Comedy of Humors: in Literature

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      The term Humor derives from Latin word humor that means liquid. Humor lubricates the mind. It is the salt of life. It sweetens the heart. When humor issues out as a physical phenomenon, it manifest itself as laughter; and when it is found in literature we recognize it as comedy. The idea of humors was first introduced by the Greek physician Hippocrates and later extended by Galen in the second century. ‘Humors’ referred to the four chief fluids of the body - blood, phlegm, yellow bile, and black bile. It was thought that when these fluids or ‘vapors’ were in proper proportion, they maintained good health in a person. Each of these liquids represents a different type of humor affecting the types of characters represented in the drama. When they were out of balance, they caused disease. The humors also determined a person’s basic mental qualities and disposition, and an excess or deficiency of one of the four fluids manifested itself in particular character traits. The theory of humors was popularized in Renaissance England by writers such as Thomas Lin acre, Thomas Elyot, and Robert Burton. Comedy of Humors is a historical comedy linked to Elizabethan playwright Ben Jonson (1572-1637). Jonson drew upon this tradition when he developed his humor comedies.

      Comedy of Humour is a form of drama typical at the end of the 16th and the beginning of the 17th century; based on the medieval and Renaissance belief that people’s actions are governed by their dominant bodily humor. Here characters are ruled by a particular passion or trait. This comic technique may be found in Aristophanes but the first and most significant playwright of the genre was Ben Jonson, especially in his Every Man in His Humour and Every Man out of His Humour. George Chapman is another playwright to practice this dramatic genre. Jonson distinguished two kinds of humor: one was true humor, in which one peculiar quality actually possessed a man, body and soul; the other was an adopted humor, or mannerism, in which a man went out of his way to appear singular by affecting certain fashions of clothing, speech, and social habits.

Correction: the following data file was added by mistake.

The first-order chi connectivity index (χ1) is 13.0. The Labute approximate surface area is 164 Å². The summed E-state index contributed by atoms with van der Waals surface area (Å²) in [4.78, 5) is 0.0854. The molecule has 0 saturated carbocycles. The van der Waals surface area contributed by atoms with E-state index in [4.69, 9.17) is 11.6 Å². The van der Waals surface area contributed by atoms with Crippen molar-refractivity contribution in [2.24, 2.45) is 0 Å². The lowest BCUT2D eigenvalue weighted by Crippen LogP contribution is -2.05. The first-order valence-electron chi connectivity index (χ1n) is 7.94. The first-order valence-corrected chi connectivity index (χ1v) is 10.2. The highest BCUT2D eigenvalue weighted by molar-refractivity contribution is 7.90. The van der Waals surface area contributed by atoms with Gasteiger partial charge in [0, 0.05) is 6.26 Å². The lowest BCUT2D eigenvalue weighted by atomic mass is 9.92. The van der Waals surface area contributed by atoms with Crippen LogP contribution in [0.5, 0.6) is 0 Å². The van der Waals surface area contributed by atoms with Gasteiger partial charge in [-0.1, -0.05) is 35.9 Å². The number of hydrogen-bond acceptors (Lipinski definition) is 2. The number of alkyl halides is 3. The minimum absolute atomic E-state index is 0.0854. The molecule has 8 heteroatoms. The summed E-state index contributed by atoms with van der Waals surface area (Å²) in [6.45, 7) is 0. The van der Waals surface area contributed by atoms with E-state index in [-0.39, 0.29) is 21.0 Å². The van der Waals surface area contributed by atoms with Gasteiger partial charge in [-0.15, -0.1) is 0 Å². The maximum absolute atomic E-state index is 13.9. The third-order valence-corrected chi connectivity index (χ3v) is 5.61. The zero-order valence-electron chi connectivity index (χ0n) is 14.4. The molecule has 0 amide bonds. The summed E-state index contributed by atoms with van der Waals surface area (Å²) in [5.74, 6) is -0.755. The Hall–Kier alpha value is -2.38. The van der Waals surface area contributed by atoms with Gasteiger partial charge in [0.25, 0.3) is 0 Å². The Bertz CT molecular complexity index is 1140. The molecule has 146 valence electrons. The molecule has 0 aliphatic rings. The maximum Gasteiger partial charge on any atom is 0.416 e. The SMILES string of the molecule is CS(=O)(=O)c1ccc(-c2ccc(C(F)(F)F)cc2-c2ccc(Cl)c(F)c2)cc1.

In Jonson’s Every Man in His Humour (acted 1598), which made this type of play popular, all the words and acts of Kitely are controlled by an overpowering suspicion that his wife is unfaithful; George Downright, a country squire, must be “frank” above all things; the country gull in town determines his every decision by his desire to “catch on” to the manners of the city gallant. Jonson describes the humors in one of the most important works of humors comedy, Every Man out of His Humour (1599):

“As when someone peculiar quality
Doth so possess a man, that it doth draw
All his effects, his spirits, and his powers,
In their conflictions, all to run one way,
This may truly be said to be a humour.”

      The comedy of humors owes something to earlier vernacular comedy but more to a desire to imitate the classical comedy of Plautus and Terence and to combat the vogue of Romantic Comedy, as developed by Shakespeare. The satiric purpose of the comedy of humors and its realistic method lead to more serious character studies with Jonson’s The Alchemist. The humors had been associated with physical and mental characteristics; the result was a system that was quite subtle in its capacity for describing types of personality. In his plays of this genre, characters are dominated by certain overriding preoccupations that upset their psychological balance, just as an excess in one of the four fluids would upset their bodily health. The emphasis on these comedies, then, is on characters rather than plots. Jonson’s humor comedies marked a new development in English theater, as his works moved away from the glamour of Renaissance high culture and introduced peculiarly English attitudes and values. Contemporary life and situations were often portrayed in humors comedies.

      However, the genre’s characteristic emphasis on character types and allegorical figures also has its roots in classical sources and earlier English morality plays. There is a strong ethical component to the works, as they denounce certain types of vice and folly. Because of Jonson’s influence in theater circles, other dramatists were drawn to his new form of satire, and evidence of his influence was soon seen in their works. Although it is difficult to determine to what extent Shakespeare was influenced by Jonson’s theory, his use of the idea of humors is clear in several of his comedies, most notably The Merry Wives of Windsor (1597), All's Well that Ends Well (1598), and Twelfth Night (1600). Other, younger, writers such as Field and Richard Brome more consciously followed Jonson’s lead, and humor characters are seen in a number of their works. Although Jonson’s disciples and other dramatists continued to write humor comedies until the 1650s, Jonson himself quickly moved on to more complex forms of satire. Indeed, only four of his plays, The Case is Altered (1597), Every Man in His Humour (1598), Every Man out of His Humour (1616), and Cynthia’s Revels (1601) are considered true humor comedies. However, the emphasis on character and other characteristics of humor comedy are apparent even in his later works.

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